Specimen Collection Instructions
CDC continues to search for potential causes of acute flaccid myelitis (AFM) by broadening laboratory approaches that test for potential infectious, noninfectious, and post-infectious causes, including possibly immune-mediated mechanisms or host responses to AFM. To support the updated testing protocols, CDC will prioritize testing of cerebrospinal fluid (CSF) and serum to optimize yield of an etiologic agent or possible mechanism for AFM. CDC will conduct routine testing and typing of CSF, respiratory specimens and stool for enterovirus/rhinovirus, and poliovirus testing of stool specimens to rule out the presence of poliovirus. Additional testing protocols are being developed to look for AFM biomarkers and studies to identify possible mechanisms for AFM are underway. Pathogen-specific testing should continue at hospital or state public health laboratories and may include CSF, sera or whole blood, stool, and respiratory specimens.
Clinicians should collect specimens from patients under investigation (PUIs) for AFM as early as possible in the course of illness, preferably on the day of onset of limb weakness. Early specimen collection has the best chance to yield a cause of AFM. Clinicians should follow the instructions in the table for collecting specimens from PUIs. For more information on how to send information about a PUI, see CDC’s Job Aid for CliniciansCdc-pdf[2 pages]. If specimens have not been collected or all of the available specimens have been used and no specimen is remaining, repeating specimen collection is requested, when feasible.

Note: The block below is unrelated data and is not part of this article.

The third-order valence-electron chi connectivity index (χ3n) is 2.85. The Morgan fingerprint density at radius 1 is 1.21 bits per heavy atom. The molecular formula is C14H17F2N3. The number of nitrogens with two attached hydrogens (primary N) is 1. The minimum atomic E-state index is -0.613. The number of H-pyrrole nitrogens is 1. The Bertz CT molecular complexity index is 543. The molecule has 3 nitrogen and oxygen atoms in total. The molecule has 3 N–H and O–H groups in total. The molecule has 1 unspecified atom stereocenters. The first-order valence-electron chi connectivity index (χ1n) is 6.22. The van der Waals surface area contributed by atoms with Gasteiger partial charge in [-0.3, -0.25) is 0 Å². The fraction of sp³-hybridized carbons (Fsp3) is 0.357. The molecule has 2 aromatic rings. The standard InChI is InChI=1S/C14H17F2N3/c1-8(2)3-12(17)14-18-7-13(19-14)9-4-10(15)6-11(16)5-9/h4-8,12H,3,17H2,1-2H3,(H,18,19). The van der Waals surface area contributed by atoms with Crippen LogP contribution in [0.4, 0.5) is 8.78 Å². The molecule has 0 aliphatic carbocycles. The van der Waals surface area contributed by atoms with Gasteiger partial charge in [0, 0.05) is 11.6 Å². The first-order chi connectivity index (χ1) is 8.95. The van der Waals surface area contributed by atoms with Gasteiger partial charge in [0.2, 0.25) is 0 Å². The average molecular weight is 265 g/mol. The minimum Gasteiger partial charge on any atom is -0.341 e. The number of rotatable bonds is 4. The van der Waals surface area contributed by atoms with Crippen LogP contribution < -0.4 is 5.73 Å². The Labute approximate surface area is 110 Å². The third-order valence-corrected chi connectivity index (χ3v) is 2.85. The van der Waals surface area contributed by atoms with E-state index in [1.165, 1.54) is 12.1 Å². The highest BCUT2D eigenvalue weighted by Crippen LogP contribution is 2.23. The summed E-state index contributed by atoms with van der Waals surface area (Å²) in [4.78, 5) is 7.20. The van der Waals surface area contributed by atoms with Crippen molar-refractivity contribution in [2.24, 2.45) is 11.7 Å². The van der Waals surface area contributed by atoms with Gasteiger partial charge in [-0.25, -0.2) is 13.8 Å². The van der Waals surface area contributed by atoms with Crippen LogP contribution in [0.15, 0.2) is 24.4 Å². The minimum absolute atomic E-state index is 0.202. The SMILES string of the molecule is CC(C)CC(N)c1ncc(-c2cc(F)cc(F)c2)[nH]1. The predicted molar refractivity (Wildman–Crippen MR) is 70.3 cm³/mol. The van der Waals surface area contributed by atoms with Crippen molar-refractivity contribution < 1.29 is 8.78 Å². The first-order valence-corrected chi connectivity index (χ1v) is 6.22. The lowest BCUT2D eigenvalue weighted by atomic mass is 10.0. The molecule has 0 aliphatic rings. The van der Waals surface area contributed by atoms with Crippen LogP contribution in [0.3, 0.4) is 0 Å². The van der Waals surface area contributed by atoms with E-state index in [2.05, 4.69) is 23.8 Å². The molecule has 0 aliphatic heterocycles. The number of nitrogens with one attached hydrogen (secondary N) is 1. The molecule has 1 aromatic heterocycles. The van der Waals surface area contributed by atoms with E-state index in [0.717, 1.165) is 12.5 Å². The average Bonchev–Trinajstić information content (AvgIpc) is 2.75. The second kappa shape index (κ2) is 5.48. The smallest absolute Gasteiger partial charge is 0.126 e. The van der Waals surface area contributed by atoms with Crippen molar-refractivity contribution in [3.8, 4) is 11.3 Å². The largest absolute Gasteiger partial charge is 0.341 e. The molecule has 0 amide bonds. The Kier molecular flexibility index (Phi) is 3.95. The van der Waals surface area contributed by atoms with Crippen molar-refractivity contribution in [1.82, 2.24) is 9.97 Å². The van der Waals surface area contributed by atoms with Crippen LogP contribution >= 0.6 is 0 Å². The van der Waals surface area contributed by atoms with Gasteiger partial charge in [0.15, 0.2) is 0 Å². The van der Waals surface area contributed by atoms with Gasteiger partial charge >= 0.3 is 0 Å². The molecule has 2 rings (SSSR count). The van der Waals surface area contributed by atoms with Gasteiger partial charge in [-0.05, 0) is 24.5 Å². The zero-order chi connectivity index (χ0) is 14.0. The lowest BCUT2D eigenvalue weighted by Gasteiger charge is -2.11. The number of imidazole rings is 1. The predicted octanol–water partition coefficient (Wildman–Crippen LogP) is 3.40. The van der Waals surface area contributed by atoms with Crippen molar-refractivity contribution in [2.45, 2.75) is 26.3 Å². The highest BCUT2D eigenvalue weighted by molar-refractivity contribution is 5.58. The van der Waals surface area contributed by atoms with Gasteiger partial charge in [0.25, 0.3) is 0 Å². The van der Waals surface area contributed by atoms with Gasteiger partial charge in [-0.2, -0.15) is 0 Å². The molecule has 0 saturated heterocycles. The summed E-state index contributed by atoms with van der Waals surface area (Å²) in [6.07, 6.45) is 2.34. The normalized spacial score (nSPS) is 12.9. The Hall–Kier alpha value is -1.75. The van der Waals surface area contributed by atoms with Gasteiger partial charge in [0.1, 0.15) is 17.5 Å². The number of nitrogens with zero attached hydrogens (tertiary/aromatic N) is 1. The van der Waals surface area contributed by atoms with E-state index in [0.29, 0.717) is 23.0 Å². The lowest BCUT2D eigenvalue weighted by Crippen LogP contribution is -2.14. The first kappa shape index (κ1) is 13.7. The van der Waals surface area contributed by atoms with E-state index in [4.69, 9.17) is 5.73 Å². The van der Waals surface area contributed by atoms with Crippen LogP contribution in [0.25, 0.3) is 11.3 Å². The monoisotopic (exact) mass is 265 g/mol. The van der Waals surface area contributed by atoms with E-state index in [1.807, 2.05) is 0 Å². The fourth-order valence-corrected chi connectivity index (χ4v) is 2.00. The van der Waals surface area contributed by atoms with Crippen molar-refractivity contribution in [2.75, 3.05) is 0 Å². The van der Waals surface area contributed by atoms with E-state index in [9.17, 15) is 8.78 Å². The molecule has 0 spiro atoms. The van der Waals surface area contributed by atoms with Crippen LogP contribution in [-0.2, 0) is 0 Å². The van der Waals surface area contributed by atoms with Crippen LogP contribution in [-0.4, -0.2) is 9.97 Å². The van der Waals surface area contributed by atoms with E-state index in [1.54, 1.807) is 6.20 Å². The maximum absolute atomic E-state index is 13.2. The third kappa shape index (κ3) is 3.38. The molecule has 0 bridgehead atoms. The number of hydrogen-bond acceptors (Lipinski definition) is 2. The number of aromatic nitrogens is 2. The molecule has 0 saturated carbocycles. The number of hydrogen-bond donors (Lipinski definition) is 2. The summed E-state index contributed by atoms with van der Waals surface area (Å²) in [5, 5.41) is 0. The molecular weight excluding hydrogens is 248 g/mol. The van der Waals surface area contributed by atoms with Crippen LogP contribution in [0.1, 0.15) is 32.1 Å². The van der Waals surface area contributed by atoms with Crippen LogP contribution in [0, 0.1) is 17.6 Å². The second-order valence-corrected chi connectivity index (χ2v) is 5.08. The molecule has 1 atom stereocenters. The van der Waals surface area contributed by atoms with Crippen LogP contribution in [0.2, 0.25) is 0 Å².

Since the testing protocols include several assays that are not performed under the Clinical Laboratory Improvement Amendments (CLIA) nor intended for clinical diagnosis, CDC will be unable to provide patient-specific results for certain tests that are performed. Results following testing of samples from multiple cases that may indicate a possible cause of AFM will be rapidly disseminated. Results from certain tests, such as EV/RV testing and typing and stool testing, will be shared with the health department upon completion.
CDC appreciates your assistance and participation in this important endeavor. With your assistance, we hope to gain further insights into the nature of this unusual condition.
|Specimen Type||Minimum Amount||Collection||Storage||Shipping||Comments|
|Cerebrospinal fluid (CSF)||1 mL||Spun and processed; standard cryovial tube; collect at same time or within 24 hours of serum if feasible||Freeze at -70°C||Ship on dry ice||CSF will be used for special studies; EV/RV testing will be batched and results returned as sample amount allows|
|Serum*||0.4 mL||Spun and processed; Tiger/red top tube; collect at same time or within 24 hours of CSF if feasible.||Freeze at -70°C||Ship on dry ice||Serum will be used for special studies; no individual results will be returned|